Book Review: Intertwining fiction and reality

Ossama Lotfy Fateem , Wednesday 17 Nov 2021

Awdat Ulysses (Ulysses' Return) by Sherif Asfoury, (Cairo: Dar El-Mahroussa Publishing House, 2021).

Ulysses Return, by Sherif Asfoury
Ulysses Return, by Sherif Asfoury

To many, the name of Ulysses reminds them of the greatest novel of the 20th Century written by James Joyce.

Sherif Asfoury in his Ulysses Return did not attempt to imitate James Joyce. Instead, he created a world in a different dimension where dictatorship rules and the big brother is watching. 

The novel starts with a coup d’état taking down the fifth republic in the imaginary state of the Gawhara, or the Diamond. The rebels established the “After Fifth” republic. The rebel’s leader is an army general who is also a doctor and psychologist; a new type of leader who has theories about manipulating the masses and how giving them constant hope is key to ruling and staying at the helm. 

The fictional world created by Asfoury was coated with a high sense of humour to try to disguise the strong mockery that the writer hit the political regime with. The names of the characters are funny, albeit insinuating. 

The coup leader is Neron El-Kashef, or the savior as he was called by the media. The name Neron brings to mind the Roman emperor who burned Rome. The main broadcaster on TV is Shahinaz El-Batikhi, the surname means watermelon, which is a comic term used to mock someone for always being superficial and moronic. Her main talent is tooting the horn of the ruling power whoever they are; she does that with smugness that falls well with the new ruler like it did for the previous one. 

The writer produces many other Shahinazes, girls who are there to embellish the ego of the men of power; some sort of escort service.  

The trend continues with other names, ridiculing the people in power, putting them in a caricature  form. The purpose was to demean the idea of absolute power in the hands of the people with limited vision and intelligence; they only care about power.

The novel falls under the Dark Humour category. Satirical events and reactions by the various characters lead the reader to smile and realise the truth in what they read.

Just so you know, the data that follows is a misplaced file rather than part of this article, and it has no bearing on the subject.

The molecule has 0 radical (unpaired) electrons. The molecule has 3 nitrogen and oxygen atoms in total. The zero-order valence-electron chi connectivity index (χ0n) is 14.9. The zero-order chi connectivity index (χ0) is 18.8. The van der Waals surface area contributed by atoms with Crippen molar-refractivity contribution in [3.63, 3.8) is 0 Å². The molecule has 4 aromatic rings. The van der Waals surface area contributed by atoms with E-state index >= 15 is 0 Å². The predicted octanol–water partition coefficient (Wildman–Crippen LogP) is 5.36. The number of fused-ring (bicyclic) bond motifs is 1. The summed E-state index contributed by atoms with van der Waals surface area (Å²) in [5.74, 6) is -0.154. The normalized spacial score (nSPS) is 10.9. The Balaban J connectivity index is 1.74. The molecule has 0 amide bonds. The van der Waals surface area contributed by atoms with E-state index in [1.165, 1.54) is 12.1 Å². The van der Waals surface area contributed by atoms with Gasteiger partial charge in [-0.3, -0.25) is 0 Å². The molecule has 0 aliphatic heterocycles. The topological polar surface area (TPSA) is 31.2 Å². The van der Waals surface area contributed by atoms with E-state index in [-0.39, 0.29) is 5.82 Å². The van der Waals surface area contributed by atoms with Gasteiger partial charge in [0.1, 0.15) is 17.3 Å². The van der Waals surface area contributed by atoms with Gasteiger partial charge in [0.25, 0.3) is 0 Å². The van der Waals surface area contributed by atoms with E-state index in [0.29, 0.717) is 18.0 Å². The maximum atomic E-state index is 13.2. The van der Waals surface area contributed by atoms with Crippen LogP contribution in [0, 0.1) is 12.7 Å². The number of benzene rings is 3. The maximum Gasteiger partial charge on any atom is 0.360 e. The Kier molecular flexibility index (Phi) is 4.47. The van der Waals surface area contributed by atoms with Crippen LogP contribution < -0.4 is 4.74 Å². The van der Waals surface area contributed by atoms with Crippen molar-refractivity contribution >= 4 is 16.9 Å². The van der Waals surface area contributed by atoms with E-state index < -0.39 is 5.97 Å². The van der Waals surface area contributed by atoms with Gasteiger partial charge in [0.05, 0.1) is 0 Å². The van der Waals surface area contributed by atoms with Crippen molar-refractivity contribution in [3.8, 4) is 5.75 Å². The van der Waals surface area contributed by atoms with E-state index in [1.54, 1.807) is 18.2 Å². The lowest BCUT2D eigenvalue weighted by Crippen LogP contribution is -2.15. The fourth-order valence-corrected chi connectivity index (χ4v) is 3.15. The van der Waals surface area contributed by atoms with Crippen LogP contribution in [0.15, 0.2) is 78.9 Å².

Under dictatorship the decisions are made haphazardly by unqualified people in their posts based not on their merit or efficiency. 

On the day of the coup, while celebrating the new regime, Ulysses, son of Joyce, makes a joke that makes the crowds mock the troops; he was arrested and sent “beyond the sun,” meaning to be taken and not to be heard of again. That was the trigger that started the bombardment which Asfoury used against the idea of dictatorship. 

The fantasy part is when we discover that Ulysses is a time traveller. He was a Native American in a parallel universe named “Traveller without a Horse." He was also a movie star named Sameh living in the same time of Ulysses. 

Despite the complex storylines, Asfoury managed to use a strong structure and an easy language to keep the reader’s interest in the story, with a keen curiosity to reach the conclusion of the After Fifth republic; will it survive or fall?

The funny writing style adopted by Asfoury does not exclude depth from the novel. The readers discover a writer who pushes them to learn more about poetry, political philosophy, theories of ruling, songs, and many other topics. The clear example was Bob Dylan's song “Blowing in the Wind.” Asfoury raised the curiosity of the readers about one of the greatest songwriters of all time. Dylan is the only songwriter to win the Nobel Prize in literature in 2016. The lyrics were translated and inserted in English as well, an invitation to the reader to listen to the song and learn more about Dylan. 

The problem with sarcastic writing is that it confuses the reader and makes him/her lose track of the events. Asfoury avoided that trap through a clear, precise language that shows his ability and mastery of the language. The jokes were an addition to the ideas, not the opposite. Mixing the day-to-day language with the classical Arabic was graceful, it was actually correctly used. Transferring the jokes into classical Arabic would have been an awkward move. 

In El-Gawhara the pandemic was called Koskosi 2020. Another funny word; Koskosi is the name of a well-known dish that originated in North Africa. Naming the virus after it increases the comic layer of the novel, and the absurdity of life under the rule of General Neron. 

The test of time regarding any novel cannot be predicted. So questioning if this novel will be read in a few years is a legitimate one. Asfoury stands firm against injustice, oppression, and absolutism in an original sarcastic way that may be the reason for passing the test of time. It is, simply, a reference. 

The novel is inspired by many novels such as George Orwell’s 1984, in addition to Ulysses with his own touch coming from the miserable political history of the Middle East. 

In a strong quote, Asfoury stated that “whether a Republic or a Kingdom, no matter how justified by political theories, the power struggle motivated by interests and greed will always lead to bitter conflicts, and these conflicts, no matter how covered with civility, will end up in murder and crimes against the losing party.”

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